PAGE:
Written by Martin Hodgson
The last time we visited the rural village of Hino in the Shiga Prefecture of Japan we brought to you Custom Works ZON’s incredible American V-Twin mud muncher that’s been ripping it up in the Suzuka Mountain Range. At the time we teased that while Yuichi San had recently done some work for BMW his bread and butter was cool as can be old school choppers. Returning to his shop, that is a step back in time to custom Harley craftsmen of old, we find his latest creation. A stunning 1947 Knucklehead Chopper with all the fruit for both King and Queen.
We were lucky enough to have local photographer and moto journo Tom Bing cover the Bike Shed show for us. He is friends with the Bike Shed crew and a lot of the bike builders, so it was great to get a glimpse of what goes on behind the scenes as well as the bikes on display. Words and photos by Tom Bing.
It’s got to be the most exciting weekend of the year in the UK for custom bike lovers. It’s funny, when you’re anywhere near the ‘inner folds’ of something like the Bike Shed, you feel strangely proud of the achievements of all the people who have worked so hard to make the event come together yet again. It feels like a community event – not something you just attend as a punter, but something we are all a part of.
Photography by Nick Fraser.
After a two year hiatus, the Throttle Roll Motorcycle Show was back with a vengeance last weekend, as the sound of rockabilly music and motorcycles reverberated through the back streets of Waterloo, Sydney. This year, Throttle Roll was held in an old paint factory that’s been turned into an ultra-hip creative warehouse space called Commune – and that name and venue is fitting for the show. The definition of a commune is a close-knit community of people who share common interests, and we definitely saw a community of liked minded individuals who came together over their love of custom motorcycles, music, food, beer and just having a bloody good time.
The Colt Wrangler from New Braunfels, Texas, has become well known for building clean and classy looking smaller café racers and electric bikes. So when a customer contacted him a few years ago about customising his Harley-Davidson Dyna Fat Bob, Colt got a little bit worried. “I thought to myself, ‘Does this guy really want to bring this bike to me? Maybe he’s at the wrong shop.’” The customer, Marc Snoddy, didn’t have the wrong shop and was adamant he wanted the former bull rider to build him a bike, saying he would ride the bike over and bring some photos for reference. “I feared that he was going to show me pictures of a really awful bobber with ape hangers that he wanted to replicate.” Luckily, Colt was pleasantly surprised when Marc showed him a picture of the “Gorilla” built by Rough Crafts. That got Colt excited, as he’d always been a fan of Rough Crafts and was looking forward to building a murdered out Harley on a much needed diet. We like to call it the Slim Bob diet.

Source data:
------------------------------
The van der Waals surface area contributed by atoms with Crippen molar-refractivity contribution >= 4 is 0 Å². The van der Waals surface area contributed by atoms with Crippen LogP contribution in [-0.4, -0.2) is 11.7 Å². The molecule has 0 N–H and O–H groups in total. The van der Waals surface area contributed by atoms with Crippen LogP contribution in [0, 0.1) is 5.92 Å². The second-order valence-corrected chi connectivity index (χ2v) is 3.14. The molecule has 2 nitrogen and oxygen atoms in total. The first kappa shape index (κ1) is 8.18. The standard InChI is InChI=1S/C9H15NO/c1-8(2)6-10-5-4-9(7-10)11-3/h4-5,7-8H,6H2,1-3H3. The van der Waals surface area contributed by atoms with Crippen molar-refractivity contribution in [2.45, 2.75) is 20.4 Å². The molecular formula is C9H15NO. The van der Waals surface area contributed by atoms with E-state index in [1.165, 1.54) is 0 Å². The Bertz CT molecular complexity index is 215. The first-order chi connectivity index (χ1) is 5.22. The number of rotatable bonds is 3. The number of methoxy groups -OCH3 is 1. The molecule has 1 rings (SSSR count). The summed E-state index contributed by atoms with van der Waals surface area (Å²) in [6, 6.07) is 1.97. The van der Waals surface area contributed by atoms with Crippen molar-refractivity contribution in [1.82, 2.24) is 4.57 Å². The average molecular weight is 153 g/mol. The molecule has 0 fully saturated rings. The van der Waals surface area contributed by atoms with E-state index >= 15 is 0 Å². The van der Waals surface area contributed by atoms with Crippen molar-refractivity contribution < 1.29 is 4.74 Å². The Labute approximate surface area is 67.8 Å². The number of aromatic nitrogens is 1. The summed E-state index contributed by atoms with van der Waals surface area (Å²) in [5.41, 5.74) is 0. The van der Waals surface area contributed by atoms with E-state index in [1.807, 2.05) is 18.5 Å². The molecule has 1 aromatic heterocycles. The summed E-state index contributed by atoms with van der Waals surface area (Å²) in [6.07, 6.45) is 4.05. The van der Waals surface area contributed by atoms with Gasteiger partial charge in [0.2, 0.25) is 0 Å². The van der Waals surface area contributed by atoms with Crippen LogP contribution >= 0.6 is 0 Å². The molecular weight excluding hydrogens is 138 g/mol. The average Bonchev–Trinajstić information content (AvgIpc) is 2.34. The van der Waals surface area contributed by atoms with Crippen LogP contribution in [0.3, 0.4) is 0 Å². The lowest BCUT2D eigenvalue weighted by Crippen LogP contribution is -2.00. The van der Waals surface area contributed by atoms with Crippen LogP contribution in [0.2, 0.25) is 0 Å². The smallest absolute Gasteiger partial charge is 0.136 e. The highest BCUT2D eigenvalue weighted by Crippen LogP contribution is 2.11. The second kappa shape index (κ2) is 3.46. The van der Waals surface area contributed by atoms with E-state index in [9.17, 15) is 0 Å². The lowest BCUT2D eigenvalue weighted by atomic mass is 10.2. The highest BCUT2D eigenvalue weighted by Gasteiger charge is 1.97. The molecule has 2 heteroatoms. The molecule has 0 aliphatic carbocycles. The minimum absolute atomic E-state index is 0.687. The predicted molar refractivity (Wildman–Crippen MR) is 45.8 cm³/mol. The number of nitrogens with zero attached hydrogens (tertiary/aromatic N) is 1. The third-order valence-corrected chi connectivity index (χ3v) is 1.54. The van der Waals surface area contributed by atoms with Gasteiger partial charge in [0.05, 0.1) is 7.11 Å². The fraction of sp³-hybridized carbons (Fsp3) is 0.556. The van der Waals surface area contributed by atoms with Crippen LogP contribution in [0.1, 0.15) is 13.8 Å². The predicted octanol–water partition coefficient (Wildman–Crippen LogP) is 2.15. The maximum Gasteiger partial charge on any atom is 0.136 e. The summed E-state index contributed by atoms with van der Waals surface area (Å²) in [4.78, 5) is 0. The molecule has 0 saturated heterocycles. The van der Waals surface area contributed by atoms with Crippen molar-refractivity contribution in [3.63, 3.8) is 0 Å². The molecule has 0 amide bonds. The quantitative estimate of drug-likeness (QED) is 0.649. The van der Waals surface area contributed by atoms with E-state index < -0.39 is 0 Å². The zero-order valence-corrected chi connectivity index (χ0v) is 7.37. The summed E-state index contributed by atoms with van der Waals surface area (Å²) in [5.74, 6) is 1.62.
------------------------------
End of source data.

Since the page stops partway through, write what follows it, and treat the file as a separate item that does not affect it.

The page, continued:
It’s crazy to think that nine years ago we featured a few bikes from a random little show in Portland called the ‘One Moto Show’. Then it its second year, it had 75 bikes and around 1500 bike enthusiasts come through the doors to check out this ‘new wave’ of custom bikes. But ten years later…
Please spare a thought for the poor old chopper. King of the custom scene for almost 40 years, the resurgence of the bobber and cafe look in the first decade of the Noughties has, in some eyes, relegated it to uncool school ever since. Of course, custom bike tastes wax and wane like Australian Prime Ministers…
Argentina’s Lucky Customs have done more for 1980’s AMF Harley Davidson than anyone else in recent years. A few months back we ran a show-stopping turbo salt racer from the Cordoba-based business and now they’ve followed up with this spectacular blacked-out 1984 Evo chopper dubbed ‘Rock’n’Rolla’.
In the late 1950s Lucas, a large Birmingham UK-based manufacturer who built electrical components for the automotive industry, made a drastic change that would send waves across the industry. The days of the dynamo/magneto were over and coil ignition was in; sixty odd years later they’re still going strong. So while many would succumb and fail, the good gentleman down the road at Birmingham Small Arms embraced the challenge. What they produced all those years ago provides the heart of this brilliant Oregon-based Bobber. Forged from the hands of David Bright, it’s a 1965 BSA A50 that takes its name from your first unfiltered reaction, “Uhh Yeah Dude”.